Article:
Silva Balcanica 22(1): 77-87, doi: 10.3897/silvabalcanica.22.e58750
Review of studies on motor-manual felling productivity in eucalypt stands
expand article infoMohammad Reza Ghaffariyan
‡ University of the Sunshine Coast, Maroochydore, Australia
Open Access

Globally, about 20 million ha of land area is occupied by plantations of Eucalyptus. Motor-manual tree harvest-ing techniques (using chainsaws) are still applied in eucalypt plantations, especially in difficult terrains or for large- sized trees where mechanised felling may not be an effective and safe possible option to apply. There is little information available on motor-manual felling in eucalypt stands. This article reviewed available literature on the productivity of motor-manual felling. The results were classified into four regions, including Africa, Asia/Oceania, America and Europe. Results of international studies indicate that the main factors impacting the productivity of motor-manual felling include diameter at the breast height (DBH), travelling distance to trees, understory density and terrain slope. Operator experience also plays a key role in felling operations. The range of reported productivity varied from 0.6 m3/PMH0 to 48.9 m3/PMH0 in different regions. This article provides key recommendations on improving motor-manual felling productivity, which can provide a guide for sustainable harvesting planning purposes.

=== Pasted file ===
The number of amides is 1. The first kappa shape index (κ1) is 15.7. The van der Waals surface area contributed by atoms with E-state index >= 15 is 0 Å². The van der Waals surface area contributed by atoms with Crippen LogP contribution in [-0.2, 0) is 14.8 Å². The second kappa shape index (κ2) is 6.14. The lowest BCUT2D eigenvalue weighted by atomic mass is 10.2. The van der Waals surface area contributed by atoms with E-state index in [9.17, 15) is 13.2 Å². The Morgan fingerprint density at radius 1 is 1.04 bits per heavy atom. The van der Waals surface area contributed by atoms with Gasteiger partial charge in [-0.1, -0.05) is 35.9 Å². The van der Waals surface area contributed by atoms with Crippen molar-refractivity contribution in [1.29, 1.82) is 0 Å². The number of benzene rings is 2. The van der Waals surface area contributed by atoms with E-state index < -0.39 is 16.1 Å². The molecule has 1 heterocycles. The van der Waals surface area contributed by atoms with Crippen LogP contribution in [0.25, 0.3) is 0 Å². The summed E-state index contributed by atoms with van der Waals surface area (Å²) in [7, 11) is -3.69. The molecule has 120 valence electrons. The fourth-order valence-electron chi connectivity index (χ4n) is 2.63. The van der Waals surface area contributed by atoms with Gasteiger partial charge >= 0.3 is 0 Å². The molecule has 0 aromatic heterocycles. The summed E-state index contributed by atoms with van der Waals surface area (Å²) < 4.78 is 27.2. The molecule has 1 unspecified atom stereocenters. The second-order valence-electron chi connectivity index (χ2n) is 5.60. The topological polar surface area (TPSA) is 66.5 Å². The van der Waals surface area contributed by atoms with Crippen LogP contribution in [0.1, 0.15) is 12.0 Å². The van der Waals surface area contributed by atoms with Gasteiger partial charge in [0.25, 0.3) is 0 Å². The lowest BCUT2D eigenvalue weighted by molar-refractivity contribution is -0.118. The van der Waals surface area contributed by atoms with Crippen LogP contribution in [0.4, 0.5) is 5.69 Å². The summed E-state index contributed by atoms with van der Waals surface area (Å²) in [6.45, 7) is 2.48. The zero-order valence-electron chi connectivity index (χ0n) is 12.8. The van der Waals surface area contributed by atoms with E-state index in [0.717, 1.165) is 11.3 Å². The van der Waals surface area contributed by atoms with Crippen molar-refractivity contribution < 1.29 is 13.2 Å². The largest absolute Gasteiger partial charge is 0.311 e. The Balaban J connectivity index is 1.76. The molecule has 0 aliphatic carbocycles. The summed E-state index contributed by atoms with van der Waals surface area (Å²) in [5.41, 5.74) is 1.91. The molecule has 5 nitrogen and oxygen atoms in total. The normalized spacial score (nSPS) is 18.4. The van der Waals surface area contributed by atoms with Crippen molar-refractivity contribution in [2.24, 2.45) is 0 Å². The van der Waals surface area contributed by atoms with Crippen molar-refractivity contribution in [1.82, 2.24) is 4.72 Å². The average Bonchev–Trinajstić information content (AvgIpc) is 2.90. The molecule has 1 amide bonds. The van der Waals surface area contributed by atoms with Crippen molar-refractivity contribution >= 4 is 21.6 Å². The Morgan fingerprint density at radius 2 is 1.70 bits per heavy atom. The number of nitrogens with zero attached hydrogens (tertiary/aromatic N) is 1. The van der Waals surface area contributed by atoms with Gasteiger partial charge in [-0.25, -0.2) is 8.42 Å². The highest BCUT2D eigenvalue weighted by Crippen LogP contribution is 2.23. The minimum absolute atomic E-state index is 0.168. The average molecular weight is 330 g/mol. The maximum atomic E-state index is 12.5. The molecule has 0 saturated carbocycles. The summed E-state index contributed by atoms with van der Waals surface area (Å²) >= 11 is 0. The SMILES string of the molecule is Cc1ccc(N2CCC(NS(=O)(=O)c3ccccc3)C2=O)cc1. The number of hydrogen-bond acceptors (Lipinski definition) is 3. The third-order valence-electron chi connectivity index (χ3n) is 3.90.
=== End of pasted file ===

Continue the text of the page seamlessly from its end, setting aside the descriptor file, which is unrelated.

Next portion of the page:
Motor-manual felling, Productivity, Time study, Work cycle, Tree volume, Eucalypt